How old are you and how long have you been producing / DJing?
About to make 30! Been producing & Djing for about ten years now, been composing & improvising for about twenty.
2. What are your earliest memories of music, what did you listen to growing up? How did you get involved in electronic music and what made you decide to pursue it full time?
I’ve been exposed to a wide range of music, from all kinds of Brazilian cultural richness to classical, blues. When I started playing guitar my school was blues, then I got into deep purple around ’93, black Sabbath, led zeppeling etc. Yes, EL&P ’95 and finally Pat Metheny around ’97. I started playing with bands in ’98 and the first meeting with electronic music was only in 2001. So I didn’t have any background related to electronic music. Actually, I grown up in a part of São Paulo with a variety of music schools, surrounded by young musicians playing Rush at the age of 12. Basically, until 2001 I didn’t really have any idea that electronic music was serious and there was actually a whole culture around it. My ex-band mates still think it is a silly thing. Drum & bass was the bridge for me to understand how much electronic music was actually a sound revolution and would allow me to express in a way I’d never do as a guitarist.
Did you have any formal music training growing up? in regards to composing or engineering / sound design etc.? and if not did anyone help you out along the way?
Yes, but it didn’t take long. I just realized that by improvising I’d learn way more. Also, I was so against the discipline and training that all my mates were into, like all those exercises to play fast etc. When I got into recording and engineering it was still a bit like that too, I just wanted to record straight. It only started to get really serious back in 2004. Now I’m obsessed with it. About people helping out my brother started recording stuff at home and later on my friend Daniel Siqueira helped me a lot to get into the production basics.
Does Andre Sobota have a sound? and if so how would you describe it?
Sometimes I ask myself about the directions I’m taking, it’s so easy to go try something else just for the sake of it and loose the point. I’ve done it a few times in the past. Recently, I’ve found the obvious conclusion that whatever style or direction I take, it will always be about the melody first. If it really sounds honest to me and says a message, whatever style is fine.
You started as a Drum & Bass producer under the alias Bungle with releases on Hospital, Critical, Spearhead, Grid, Radar and many other well known Drum & Bass imprints. Were you writing house oriented material back in 2006-2008 as well or was that something you started later? And if you were strictly a Drum & Bass producer back then what prompted you to branch out into other styles?
I just listened to my very first drum & bass release yesterday and for my surprise it sounded so much like my music now. The thing is I took the Bungle project really serious as being a drum & bass project, but it really doesn’t cover everything I want to do with music. The culture also is not my background, where I come from. For example, as the project starting to get some recognition, as much as I was going to the clubs and making some dancefloor bangers, I was also a lot into chill out, downtempo. I even produced about ten tracks on that style at the time, so it actually was me doing all these atmospheres I do now but into another genre. With the release of my first album ‘Down To Earth’ I went on tour and the culture of what I was doing really took over all the space. As much as I was having the greatest time in life rocking the little clubs every night, and I have to tell you that there’s absolutely nothing like playing drum & bass in a small club, you would also find myself tripping on trance on every flight. Sadly, I was not in a place where I could explore my musical ideas. By discovering more about techno, I decided to expand.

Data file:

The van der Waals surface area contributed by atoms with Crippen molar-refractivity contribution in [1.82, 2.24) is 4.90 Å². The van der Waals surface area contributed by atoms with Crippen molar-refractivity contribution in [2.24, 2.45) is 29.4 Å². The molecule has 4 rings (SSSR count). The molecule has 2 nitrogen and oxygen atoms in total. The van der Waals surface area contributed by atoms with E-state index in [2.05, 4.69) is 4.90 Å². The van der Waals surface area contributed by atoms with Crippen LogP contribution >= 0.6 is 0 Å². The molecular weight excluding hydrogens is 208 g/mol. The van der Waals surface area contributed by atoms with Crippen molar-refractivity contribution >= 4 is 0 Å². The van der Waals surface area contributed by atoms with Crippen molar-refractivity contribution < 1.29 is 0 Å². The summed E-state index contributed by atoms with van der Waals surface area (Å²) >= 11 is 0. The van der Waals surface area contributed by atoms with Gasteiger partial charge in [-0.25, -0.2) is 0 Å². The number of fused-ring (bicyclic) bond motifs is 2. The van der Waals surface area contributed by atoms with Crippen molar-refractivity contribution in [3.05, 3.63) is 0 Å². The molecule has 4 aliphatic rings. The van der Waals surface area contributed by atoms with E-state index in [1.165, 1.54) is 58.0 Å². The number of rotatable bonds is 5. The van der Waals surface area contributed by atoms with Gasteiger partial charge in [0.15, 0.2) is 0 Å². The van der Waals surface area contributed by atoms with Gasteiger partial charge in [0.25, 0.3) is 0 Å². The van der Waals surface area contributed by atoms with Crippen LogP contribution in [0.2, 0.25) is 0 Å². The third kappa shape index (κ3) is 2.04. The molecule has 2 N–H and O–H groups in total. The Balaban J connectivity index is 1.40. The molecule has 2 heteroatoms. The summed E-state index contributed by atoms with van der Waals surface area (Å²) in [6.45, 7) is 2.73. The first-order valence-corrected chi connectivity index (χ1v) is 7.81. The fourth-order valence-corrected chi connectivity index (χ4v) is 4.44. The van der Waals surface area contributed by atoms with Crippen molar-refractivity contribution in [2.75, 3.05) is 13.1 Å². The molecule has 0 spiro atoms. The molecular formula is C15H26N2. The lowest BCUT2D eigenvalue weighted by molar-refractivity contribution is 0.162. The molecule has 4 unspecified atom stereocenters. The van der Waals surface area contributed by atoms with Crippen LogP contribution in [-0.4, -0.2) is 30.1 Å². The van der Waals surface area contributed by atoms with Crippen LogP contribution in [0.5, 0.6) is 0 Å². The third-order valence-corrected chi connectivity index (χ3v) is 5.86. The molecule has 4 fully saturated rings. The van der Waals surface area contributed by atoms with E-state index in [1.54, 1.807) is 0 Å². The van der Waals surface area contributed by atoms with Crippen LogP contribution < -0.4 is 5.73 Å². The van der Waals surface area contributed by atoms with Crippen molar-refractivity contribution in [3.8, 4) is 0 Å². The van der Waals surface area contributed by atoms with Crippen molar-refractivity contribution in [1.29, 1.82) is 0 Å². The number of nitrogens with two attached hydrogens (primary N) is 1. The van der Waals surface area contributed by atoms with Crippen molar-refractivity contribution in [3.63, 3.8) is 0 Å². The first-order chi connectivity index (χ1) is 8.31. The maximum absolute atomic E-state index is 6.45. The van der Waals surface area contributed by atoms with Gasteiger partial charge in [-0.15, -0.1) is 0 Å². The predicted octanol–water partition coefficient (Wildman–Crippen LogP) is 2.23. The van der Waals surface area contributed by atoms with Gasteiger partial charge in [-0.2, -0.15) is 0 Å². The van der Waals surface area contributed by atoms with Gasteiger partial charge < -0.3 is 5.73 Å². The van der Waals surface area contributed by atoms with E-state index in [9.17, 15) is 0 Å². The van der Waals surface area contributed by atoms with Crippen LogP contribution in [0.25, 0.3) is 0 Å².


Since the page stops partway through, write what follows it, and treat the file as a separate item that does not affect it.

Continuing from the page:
As of now you are best known for your big, melodic records on Toolroom and Pryda but there are certainly elements of techno in some of your other productions. Where do you see the sound going in the future?
Even loving it, I’ve become very critical about going on that progressive house direction, probably because of this background on rock and drum & bass. My idea was always to write melodic techno, no atmosphere and synth leads at all. But for some reason it just happens. When I finished my first lot of tracks Gui recommended me to dirty my sound a little bit. He was right, and this process took me some time. I’m happy about how I approach techno now, after the forthcoming summer I want to finally release a darker side of my sound which didn’t have a chance yet. But at the same time, after Voyager and Saviour I’ve realized how much I love transcending and that there’s nothing wrong with that.
You had an extremely successful 2012 with releases on Anjunadeep, Pryda & Friends, microCastle and Toolroom not to mention your remix of Coldplay and Rihanna which appeared on major label EMI. Your ‘Surrounded By Time’ EP on microCastle turned out to be the most successful release of 2012 in terms of sales. What do you attribute that to? Was it a case of the originals obviously being great and then the remixes from King Unique and Dosem just working out perfectly or is there more to it than that?